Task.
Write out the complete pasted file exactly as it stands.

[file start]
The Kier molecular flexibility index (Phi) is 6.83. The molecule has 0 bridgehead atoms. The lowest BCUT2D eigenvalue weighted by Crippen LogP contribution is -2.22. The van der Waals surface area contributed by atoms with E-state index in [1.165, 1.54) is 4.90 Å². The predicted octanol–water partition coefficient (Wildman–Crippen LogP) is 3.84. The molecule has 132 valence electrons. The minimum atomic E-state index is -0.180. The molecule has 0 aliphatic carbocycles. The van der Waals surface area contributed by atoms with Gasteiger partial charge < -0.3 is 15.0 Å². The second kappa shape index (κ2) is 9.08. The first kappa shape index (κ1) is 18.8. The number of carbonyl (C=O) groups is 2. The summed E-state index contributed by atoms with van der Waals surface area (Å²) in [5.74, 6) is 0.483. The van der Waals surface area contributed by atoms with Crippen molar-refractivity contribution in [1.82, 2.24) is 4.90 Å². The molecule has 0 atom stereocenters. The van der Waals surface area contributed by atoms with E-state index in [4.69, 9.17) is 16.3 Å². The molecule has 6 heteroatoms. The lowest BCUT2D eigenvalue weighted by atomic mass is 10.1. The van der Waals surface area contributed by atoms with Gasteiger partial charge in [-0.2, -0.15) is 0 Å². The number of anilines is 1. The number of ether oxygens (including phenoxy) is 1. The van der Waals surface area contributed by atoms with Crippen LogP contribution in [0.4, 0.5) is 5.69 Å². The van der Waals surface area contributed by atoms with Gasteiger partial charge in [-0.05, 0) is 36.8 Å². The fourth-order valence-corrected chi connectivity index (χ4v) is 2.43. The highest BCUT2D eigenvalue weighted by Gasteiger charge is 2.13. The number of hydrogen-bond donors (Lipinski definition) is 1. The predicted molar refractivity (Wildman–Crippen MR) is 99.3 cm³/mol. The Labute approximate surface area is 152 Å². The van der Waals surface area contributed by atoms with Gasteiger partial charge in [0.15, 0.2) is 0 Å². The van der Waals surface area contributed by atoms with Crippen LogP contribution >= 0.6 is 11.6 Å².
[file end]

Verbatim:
The Kier molecular flexibility index (Phi) is 6.83. The molecule has 0 bridgehead atoms. The lowest BCUT2D eigenvalue weighted by Crippen LogP contribution is -2.22. The van der Waals surface area contributed by atoms with E-state index in [1.165, 1.54) is 4.90 Å². The predicted octanol–water partition coefficient (Wildman–Crippen LogP) is 3.84. The molecule has 132 valence electrons. The minimum atomic E-state index is -0.180. The molecule has 0 aliphatic carbocycles. The van der Waals surface area contributed by atoms with Gasteiger partial charge < -0.3 is 15.0 Å². The second kappa shape index (κ2) is 9.08. The first kappa shape index (κ1) is 18.8. The number of carbonyl (C=O) groups is 2. The summed E-state index contributed by atoms with van der Waals surface area (Å²) in [5.74, 6) is 0.483. The van der Waals surface area contributed by atoms with Crippen molar-refractivity contribution in [1.82, 2.24) is 4.90 Å². The molecule has 0 atom stereocenters. The van der Waals surface area contributed by atoms with E-state index in [4.69, 9.17) is 16.3 Å². The molecule has 6 heteroatoms. The lowest BCUT2D eigenvalue weighted by atomic mass is 10.1. The van der Waals surface area contributed by atoms with Gasteiger partial charge in [-0.2, -0.15) is 0 Å². The number of anilines is 1. The number of ether oxygens (including phenoxy) is 1. The van der Waals surface area contributed by atoms with Crippen LogP contribution in [0.4, 0.5) is 5.69 Å². The van der Waals surface area contributed by atoms with Gasteiger partial charge in [-0.05, 0) is 36.8 Å². The fourth-order valence-corrected chi connectivity index (χ4v) is 2.43. The highest BCUT2D eigenvalue weighted by Gasteiger charge is 2.13. The number of hydrogen-bond donors (Lipinski definition) is 1. The predicted molar refractivity (Wildman–Crippen MR) is 99.3 cm³/mol. The Labute approximate surface area is 152 Å². The van der Waals surface area contributed by atoms with Gasteiger partial charge in [0.15, 0.2) is 0 Å². The van der Waals surface area contributed by atoms with Crippen LogP contribution >= 0.6 is 11.6 Å².